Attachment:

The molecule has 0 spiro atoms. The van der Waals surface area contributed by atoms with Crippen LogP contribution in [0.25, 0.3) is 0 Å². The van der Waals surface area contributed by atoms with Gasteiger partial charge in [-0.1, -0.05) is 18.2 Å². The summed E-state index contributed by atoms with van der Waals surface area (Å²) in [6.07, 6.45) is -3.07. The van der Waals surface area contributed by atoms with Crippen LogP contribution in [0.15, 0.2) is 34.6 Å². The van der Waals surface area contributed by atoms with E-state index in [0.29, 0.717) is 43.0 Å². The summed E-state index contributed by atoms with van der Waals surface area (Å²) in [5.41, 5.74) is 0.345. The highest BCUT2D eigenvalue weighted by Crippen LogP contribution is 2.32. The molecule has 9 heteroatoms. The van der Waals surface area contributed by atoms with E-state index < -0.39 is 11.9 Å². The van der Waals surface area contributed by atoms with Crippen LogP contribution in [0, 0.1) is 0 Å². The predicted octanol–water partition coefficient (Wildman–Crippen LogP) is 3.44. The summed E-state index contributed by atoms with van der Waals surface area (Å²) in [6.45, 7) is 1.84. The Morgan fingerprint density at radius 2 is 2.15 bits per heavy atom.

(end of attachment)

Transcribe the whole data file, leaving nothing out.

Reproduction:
The molecule has 0 spiro atoms. The van der Waals surface area contributed by atoms with Crippen LogP contribution in [0.25, 0.3) is 0 Å². The van der Waals surface area contributed by atoms with Gasteiger partial charge in [-0.1, -0.05) is 18.2 Å². The summed E-state index contributed by atoms with van der Waals surface area (Å²) in [6.07, 6.45) is -3.07. The van der Waals surface area contributed by atoms with Crippen LogP contribution in [0.15, 0.2) is 34.6 Å². The van der Waals surface area contributed by atoms with E-state index in [0.29, 0.717) is 43.0 Å². The summed E-state index contributed by atoms with van der Waals surface area (Å²) in [5.41, 5.74) is 0.345. The highest BCUT2D eigenvalue weighted by Crippen LogP contribution is 2.32. The molecule has 9 heteroatoms. The van der Waals surface area contributed by atoms with E-state index < -0.39 is 11.9 Å². The van der Waals surface area contributed by atoms with Crippen LogP contribution in [0, 0.1) is 0 Å². The predicted octanol–water partition coefficient (Wildman–Crippen LogP) is 3.44. The summed E-state index contributed by atoms with van der Waals surface area (Å²) in [6.45, 7) is 1.84. The Morgan fingerprint density at radius 2 is 2.15 bits per heavy atom.